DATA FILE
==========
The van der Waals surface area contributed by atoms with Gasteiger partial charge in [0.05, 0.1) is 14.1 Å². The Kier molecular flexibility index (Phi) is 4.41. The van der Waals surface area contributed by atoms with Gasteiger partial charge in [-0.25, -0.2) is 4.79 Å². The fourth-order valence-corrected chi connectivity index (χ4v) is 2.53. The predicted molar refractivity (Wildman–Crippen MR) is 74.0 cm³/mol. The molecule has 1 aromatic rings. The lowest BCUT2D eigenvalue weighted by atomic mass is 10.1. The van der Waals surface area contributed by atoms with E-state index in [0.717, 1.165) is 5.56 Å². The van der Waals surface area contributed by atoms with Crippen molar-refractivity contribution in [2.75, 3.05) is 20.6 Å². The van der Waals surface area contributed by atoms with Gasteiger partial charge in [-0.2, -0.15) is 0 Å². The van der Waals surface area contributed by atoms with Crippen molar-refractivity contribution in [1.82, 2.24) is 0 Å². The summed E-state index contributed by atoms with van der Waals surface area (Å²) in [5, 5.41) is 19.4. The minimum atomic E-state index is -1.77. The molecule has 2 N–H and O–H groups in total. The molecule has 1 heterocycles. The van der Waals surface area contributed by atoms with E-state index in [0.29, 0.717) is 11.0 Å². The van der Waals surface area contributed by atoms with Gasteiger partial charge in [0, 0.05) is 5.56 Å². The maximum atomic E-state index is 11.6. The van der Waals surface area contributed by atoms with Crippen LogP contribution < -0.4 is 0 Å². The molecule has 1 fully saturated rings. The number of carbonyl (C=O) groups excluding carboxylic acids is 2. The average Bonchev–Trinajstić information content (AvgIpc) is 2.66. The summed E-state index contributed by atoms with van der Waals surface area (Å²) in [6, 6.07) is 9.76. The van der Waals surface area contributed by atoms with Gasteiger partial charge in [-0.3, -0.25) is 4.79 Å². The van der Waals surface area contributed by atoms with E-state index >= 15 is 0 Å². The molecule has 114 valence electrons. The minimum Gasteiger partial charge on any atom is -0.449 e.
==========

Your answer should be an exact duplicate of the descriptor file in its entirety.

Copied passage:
The van der Waals surface area contributed by atoms with Gasteiger partial charge in [0.05, 0.1) is 14.1 Å². The Kier molecular flexibility index (Phi) is 4.41. The van der Waals surface area contributed by atoms with Gasteiger partial charge in [-0.25, -0.2) is 4.79 Å². The fourth-order valence-corrected chi connectivity index (χ4v) is 2.53. The predicted molar refractivity (Wildman–Crippen MR) is 74.0 cm³/mol. The molecule has 1 aromatic rings. The lowest BCUT2D eigenvalue weighted by atomic mass is 10.1. The van der Waals surface area contributed by atoms with E-state index in [0.717, 1.165) is 5.56 Å². The van der Waals surface area contributed by atoms with Crippen molar-refractivity contribution in [2.75, 3.05) is 20.6 Å². The van der Waals surface area contributed by atoms with Gasteiger partial charge in [-0.2, -0.15) is 0 Å². The van der Waals surface area contributed by atoms with Crippen molar-refractivity contribution in [1.82, 2.24) is 0 Å². The summed E-state index contributed by atoms with van der Waals surface area (Å²) in [5, 5.41) is 19.4. The minimum atomic E-state index is -1.77. The molecule has 2 N–H and O–H groups in total. The molecule has 1 heterocycles. The van der Waals surface area contributed by atoms with E-state index in [0.29, 0.717) is 11.0 Å². The van der Waals surface area contributed by atoms with Gasteiger partial charge in [0, 0.05) is 5.56 Å². The maximum atomic E-state index is 11.6. The van der Waals surface area contributed by atoms with Crippen LogP contribution < -0.4 is 0 Å². The molecule has 1 fully saturated rings. The number of carbonyl (C=O) groups excluding carboxylic acids is 2. The average Bonchev–Trinajstić information content (AvgIpc) is 2.66. The summed E-state index contributed by atoms with van der Waals surface area (Å²) in [6, 6.07) is 9.76. The van der Waals surface area contributed by atoms with Gasteiger partial charge in [-0.3, -0.25) is 4.79 Å². The van der Waals surface area contributed by atoms with E-state index >= 15 is 0 Å². The molecule has 114 valence electrons. The minimum Gasteiger partial charge on any atom is -0.449 e.